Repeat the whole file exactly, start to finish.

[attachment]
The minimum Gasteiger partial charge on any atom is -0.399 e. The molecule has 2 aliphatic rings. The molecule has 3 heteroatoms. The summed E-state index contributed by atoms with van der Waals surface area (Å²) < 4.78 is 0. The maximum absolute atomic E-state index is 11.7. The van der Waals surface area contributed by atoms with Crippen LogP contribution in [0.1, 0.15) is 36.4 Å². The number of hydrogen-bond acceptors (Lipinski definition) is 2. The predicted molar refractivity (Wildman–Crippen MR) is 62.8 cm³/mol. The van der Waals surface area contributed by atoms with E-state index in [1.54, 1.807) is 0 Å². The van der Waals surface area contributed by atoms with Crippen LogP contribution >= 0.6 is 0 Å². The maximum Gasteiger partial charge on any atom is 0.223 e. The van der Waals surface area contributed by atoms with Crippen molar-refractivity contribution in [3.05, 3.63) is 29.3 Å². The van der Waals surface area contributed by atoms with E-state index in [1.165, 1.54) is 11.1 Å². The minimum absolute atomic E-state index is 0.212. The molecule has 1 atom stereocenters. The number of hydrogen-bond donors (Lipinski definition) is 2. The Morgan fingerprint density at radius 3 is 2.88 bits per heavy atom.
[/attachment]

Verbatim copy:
The minimum Gasteiger partial charge on any atom is -0.399 e. The molecule has 2 aliphatic rings. The molecule has 3 heteroatoms. The summed E-state index contributed by atoms with van der Waals surface area (Å²) < 4.78 is 0. The maximum absolute atomic E-state index is 11.7. The van der Waals surface area contributed by atoms with Crippen LogP contribution in [0.1, 0.15) is 36.4 Å². The number of hydrogen-bond acceptors (Lipinski definition) is 2. The predicted molar refractivity (Wildman–Crippen MR) is 62.8 cm³/mol. The van der Waals surface area contributed by atoms with E-state index in [1.54, 1.807) is 0 Å². The van der Waals surface area contributed by atoms with Crippen LogP contribution >= 0.6 is 0 Å². The maximum Gasteiger partial charge on any atom is 0.223 e. The van der Waals surface area contributed by atoms with Crippen molar-refractivity contribution in [3.05, 3.63) is 29.3 Å². The van der Waals surface area contributed by atoms with E-state index in [1.165, 1.54) is 11.1 Å². The minimum absolute atomic E-state index is 0.212. The molecule has 1 atom stereocenters. The number of hydrogen-bond donors (Lipinski definition) is 2. The Morgan fingerprint density at radius 3 is 2.88 bits per heavy atom.